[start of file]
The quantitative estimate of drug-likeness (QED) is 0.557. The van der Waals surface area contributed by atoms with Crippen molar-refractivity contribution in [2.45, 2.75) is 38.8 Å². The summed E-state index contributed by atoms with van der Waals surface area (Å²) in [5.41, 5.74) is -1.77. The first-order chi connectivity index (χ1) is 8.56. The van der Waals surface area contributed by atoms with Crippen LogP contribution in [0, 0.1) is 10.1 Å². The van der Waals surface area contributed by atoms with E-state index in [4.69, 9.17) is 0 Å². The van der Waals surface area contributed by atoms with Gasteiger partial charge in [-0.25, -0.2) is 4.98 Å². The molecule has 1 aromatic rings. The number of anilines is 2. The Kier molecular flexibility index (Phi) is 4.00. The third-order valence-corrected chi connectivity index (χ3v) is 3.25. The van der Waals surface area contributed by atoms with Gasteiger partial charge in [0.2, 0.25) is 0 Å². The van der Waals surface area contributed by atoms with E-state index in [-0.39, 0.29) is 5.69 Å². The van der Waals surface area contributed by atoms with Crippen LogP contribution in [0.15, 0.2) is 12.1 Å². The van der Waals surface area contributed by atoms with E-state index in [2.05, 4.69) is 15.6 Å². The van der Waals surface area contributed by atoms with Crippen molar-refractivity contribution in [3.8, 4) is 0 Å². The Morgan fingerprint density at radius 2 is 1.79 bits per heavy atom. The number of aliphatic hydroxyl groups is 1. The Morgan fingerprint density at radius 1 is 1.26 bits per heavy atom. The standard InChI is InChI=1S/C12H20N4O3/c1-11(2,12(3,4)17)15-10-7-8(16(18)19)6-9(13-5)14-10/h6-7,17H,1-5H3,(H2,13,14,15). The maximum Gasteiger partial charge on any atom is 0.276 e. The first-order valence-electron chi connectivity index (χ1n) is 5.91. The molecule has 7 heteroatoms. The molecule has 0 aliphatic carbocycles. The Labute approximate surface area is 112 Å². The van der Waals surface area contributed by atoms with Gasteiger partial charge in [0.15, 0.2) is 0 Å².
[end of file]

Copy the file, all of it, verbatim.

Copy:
The quantitative estimate of drug-likeness (QED) is 0.557. The van der Waals surface area contributed by atoms with Crippen molar-refractivity contribution in [2.45, 2.75) is 38.8 Å². The summed E-state index contributed by atoms with van der Waals surface area (Å²) in [5.41, 5.74) is -1.77. The first-order chi connectivity index (χ1) is 8.56. The van der Waals surface area contributed by atoms with Crippen LogP contribution in [0, 0.1) is 10.1 Å². The van der Waals surface area contributed by atoms with E-state index in [4.69, 9.17) is 0 Å². The van der Waals surface area contributed by atoms with Gasteiger partial charge in [-0.25, -0.2) is 4.98 Å². The molecule has 1 aromatic rings. The number of anilines is 2. The Kier molecular flexibility index (Phi) is 4.00. The third-order valence-corrected chi connectivity index (χ3v) is 3.25. The van der Waals surface area contributed by atoms with Gasteiger partial charge in [0.2, 0.25) is 0 Å². The van der Waals surface area contributed by atoms with E-state index in [-0.39, 0.29) is 5.69 Å². The van der Waals surface area contributed by atoms with Crippen LogP contribution in [0.15, 0.2) is 12.1 Å². The van der Waals surface area contributed by atoms with E-state index in [2.05, 4.69) is 15.6 Å². The van der Waals surface area contributed by atoms with Crippen molar-refractivity contribution in [3.8, 4) is 0 Å². The Morgan fingerprint density at radius 2 is 1.79 bits per heavy atom. The number of aliphatic hydroxyl groups is 1. The Morgan fingerprint density at radius 1 is 1.26 bits per heavy atom. The standard InChI is InChI=1S/C12H20N4O3/c1-11(2,12(3,4)17)15-10-7-8(16(18)19)6-9(13-5)14-10/h6-7,17H,1-5H3,(H2,13,14,15). The maximum Gasteiger partial charge on any atom is 0.276 e. The first-order valence-electron chi connectivity index (χ1n) is 5.91. The molecule has 7 heteroatoms. The molecule has 0 aliphatic carbocycles. The Labute approximate surface area is 112 Å². The van der Waals surface area contributed by atoms with Gasteiger partial charge in [0.15, 0.2) is 0 Å².